This web browser is not supported. Use Chrome, Edge, Safari, or Firefox for best results.

Thumbnails

1 puzzle by Luci Bresette
with Jeff Chen comments

TotalDebutCollabs
110/27/20201
SunMonTueWedThuFriSat
0010000
ScrabbleRebusCirclePangram
1.49000
Luci Bresette
View these same grids with comments from:
Constructor (1)Jeff Chen (1)Hide comments

See the 2 answer words debuted by Luci Bresette.

Collaborator: David Steinberg
POW Tue 10/27/2020
KISSPLUSSLO
AMOKMIAMIUPON
POLITICSASUSUAL
UNOINCHNANNY
TIADUHJODI
TREASUREHUNTER
TELESMEAVA
PAILBRATSABET
ITSSAILDHL
GETTINGMARRIED
ARKSLIELUV
HENCEELSAIRE
TRAININGSEMINAR
TILTLUGESPENS
PEAKNOTANTE

★ I've solved about 3,500 NYT crosswords over the past ten years. That's either impressive or sad — probably a bit of both. What is definitely impressive: a theme I've never quite seen before. It so rarely happens that I had to sit back and marvel at today's.

Puzzleheads are familiar with "letter bank" brainteasers, those where you must form long words using a small set of letters (the "bank"). We've seen plenty of crosswords like this, and the fun NYT "Spelling Bee" feature also depends on the letter bank principle.

There are also plenty of "words within entries that describe the entry" puzzles. Heck, there's even a term for this puzzle type, called "kangaroo words." I'd never have thought to combine these two genres, though. Luci and David did a masterful job of doing just that, in an interesting and elegant way.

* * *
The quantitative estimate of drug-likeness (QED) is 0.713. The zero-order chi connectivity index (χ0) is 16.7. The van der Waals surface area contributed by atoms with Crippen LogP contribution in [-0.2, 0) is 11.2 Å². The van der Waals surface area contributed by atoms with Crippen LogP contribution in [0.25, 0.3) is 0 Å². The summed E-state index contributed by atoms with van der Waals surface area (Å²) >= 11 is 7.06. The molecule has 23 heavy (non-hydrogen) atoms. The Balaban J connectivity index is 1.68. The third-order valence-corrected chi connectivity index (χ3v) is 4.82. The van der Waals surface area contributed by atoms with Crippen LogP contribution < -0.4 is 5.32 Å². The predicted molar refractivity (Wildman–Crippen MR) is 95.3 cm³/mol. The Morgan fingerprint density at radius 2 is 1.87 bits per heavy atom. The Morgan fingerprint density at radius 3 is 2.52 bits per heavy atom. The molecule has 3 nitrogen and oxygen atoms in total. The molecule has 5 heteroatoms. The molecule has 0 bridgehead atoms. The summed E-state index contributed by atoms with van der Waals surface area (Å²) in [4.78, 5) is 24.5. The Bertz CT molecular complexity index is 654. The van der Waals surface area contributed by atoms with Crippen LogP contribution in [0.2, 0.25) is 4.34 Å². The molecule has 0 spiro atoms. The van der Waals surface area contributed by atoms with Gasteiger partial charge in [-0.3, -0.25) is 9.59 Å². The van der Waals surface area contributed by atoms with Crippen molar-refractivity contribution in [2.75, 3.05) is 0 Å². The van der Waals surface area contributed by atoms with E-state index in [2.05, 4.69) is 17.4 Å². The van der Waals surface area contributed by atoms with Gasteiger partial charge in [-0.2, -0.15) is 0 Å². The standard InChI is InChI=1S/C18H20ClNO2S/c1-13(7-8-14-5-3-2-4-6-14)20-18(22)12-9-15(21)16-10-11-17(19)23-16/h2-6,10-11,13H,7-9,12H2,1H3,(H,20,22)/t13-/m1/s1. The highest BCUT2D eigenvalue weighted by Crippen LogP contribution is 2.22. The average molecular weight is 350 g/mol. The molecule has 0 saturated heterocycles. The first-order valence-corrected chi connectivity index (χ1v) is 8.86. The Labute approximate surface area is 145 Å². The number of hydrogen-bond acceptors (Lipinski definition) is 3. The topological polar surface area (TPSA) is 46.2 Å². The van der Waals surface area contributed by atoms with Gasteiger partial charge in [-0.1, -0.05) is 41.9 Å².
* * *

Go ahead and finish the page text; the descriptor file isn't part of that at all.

POLITICS AS USUAL formed out of the letter bank of US CAPITOL? That's perfect! Each of the four examples works so well, the resultant phrase described, or at least hinted strongly at, by the letter bank phrase.

There's even something for dedicated puzzle junkies who might pooh-pooh any sort of letter bank theme: the letter bank phrases use no duplicated letters. It won't matter to 99% of the solving population, but check out how US CAPITOL doesn't duplicate any letters within itself. Neither does UNEARTHS, or any of the others. It would have been fine to do so, but that would have made it much easier to find usable examples. The fact that Luci and David unearthed four great examples while under a tough constraint makes it even more impressive.

And an exemplary grid, to boot? It's everything I want from a four-themer grid — a couple of long bonuses (SOLO ARTIST, TABLE LINEN), some solid mid-length material (IM ON IT, ALL SET), and short fill that JB Smoove would approve. Not only is there little glue (SLO), but I enjoyed the tie-ins of PIG/RAT in consecutive downs, and PLUS/MINUS in the same region.

An all-around delight from these two Stanford products.